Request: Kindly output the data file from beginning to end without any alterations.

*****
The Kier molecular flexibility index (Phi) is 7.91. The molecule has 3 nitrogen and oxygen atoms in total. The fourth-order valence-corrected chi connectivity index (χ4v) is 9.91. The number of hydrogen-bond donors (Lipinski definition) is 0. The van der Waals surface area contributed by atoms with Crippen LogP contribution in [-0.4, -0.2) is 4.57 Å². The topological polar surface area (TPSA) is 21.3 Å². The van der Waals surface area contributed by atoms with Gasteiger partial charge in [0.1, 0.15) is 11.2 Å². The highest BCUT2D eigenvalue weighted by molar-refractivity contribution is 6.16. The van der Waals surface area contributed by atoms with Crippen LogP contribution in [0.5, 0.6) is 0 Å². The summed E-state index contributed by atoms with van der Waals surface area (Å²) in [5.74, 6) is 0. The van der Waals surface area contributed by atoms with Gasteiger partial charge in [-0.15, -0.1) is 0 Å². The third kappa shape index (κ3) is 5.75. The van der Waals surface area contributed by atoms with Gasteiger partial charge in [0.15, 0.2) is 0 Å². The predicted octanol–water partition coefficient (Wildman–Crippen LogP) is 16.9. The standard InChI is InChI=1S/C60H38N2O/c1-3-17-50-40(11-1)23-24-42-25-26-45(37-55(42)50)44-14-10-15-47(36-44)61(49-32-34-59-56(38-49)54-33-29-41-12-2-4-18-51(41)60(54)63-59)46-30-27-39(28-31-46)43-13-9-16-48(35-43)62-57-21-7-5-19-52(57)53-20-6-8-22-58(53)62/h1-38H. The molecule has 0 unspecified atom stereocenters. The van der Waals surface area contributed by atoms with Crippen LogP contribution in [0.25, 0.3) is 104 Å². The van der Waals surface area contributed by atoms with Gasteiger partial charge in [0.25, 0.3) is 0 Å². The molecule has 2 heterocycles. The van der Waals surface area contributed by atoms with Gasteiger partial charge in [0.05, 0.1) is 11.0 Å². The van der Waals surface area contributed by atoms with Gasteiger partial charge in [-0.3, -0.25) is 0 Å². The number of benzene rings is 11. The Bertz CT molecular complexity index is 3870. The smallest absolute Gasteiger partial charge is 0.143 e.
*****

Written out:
The Kier molecular flexibility index (Phi) is 7.91. The molecule has 3 nitrogen and oxygen atoms in total. The fourth-order valence-corrected chi connectivity index (χ4v) is 9.91. The number of hydrogen-bond donors (Lipinski definition) is 0. The van der Waals surface area contributed by atoms with Crippen LogP contribution in [-0.4, -0.2) is 4.57 Å². The topological polar surface area (TPSA) is 21.3 Å². The van der Waals surface area contributed by atoms with Gasteiger partial charge in [0.1, 0.15) is 11.2 Å². The highest BCUT2D eigenvalue weighted by molar-refractivity contribution is 6.16. The van der Waals surface area contributed by atoms with Crippen LogP contribution in [0.5, 0.6) is 0 Å². The summed E-state index contributed by atoms with van der Waals surface area (Å²) in [5.74, 6) is 0. The van der Waals surface area contributed by atoms with Gasteiger partial charge in [-0.15, -0.1) is 0 Å². The third kappa shape index (κ3) is 5.75. The van der Waals surface area contributed by atoms with Gasteiger partial charge in [0.15, 0.2) is 0 Å². The predicted octanol–water partition coefficient (Wildman–Crippen LogP) is 16.9. The standard InChI is InChI=1S/C60H38N2O/c1-3-17-50-40(11-1)23-24-42-25-26-45(37-55(42)50)44-14-10-15-47(36-44)61(49-32-34-59-56(38-49)54-33-29-41-12-2-4-18-51(41)60(54)63-59)46-30-27-39(28-31-46)43-13-9-16-48(35-43)62-57-21-7-5-19-52(57)53-20-6-8-22-58(53)62/h1-38H. The molecule has 0 unspecified atom stereocenters. The van der Waals surface area contributed by atoms with Crippen LogP contribution in [0.25, 0.3) is 104 Å². The van der Waals surface area contributed by atoms with Gasteiger partial charge in [0.25, 0.3) is 0 Å². The molecule has 2 heterocycles. The van der Waals surface area contributed by atoms with Gasteiger partial charge in [0.05, 0.1) is 11.0 Å². The van der Waals surface area contributed by atoms with Gasteiger partial charge in [-0.3, -0.25) is 0 Å². The number of benzene rings is 11. The Bertz CT molecular complexity index is 3870. The smallest absolute Gasteiger partial charge is 0.143 e.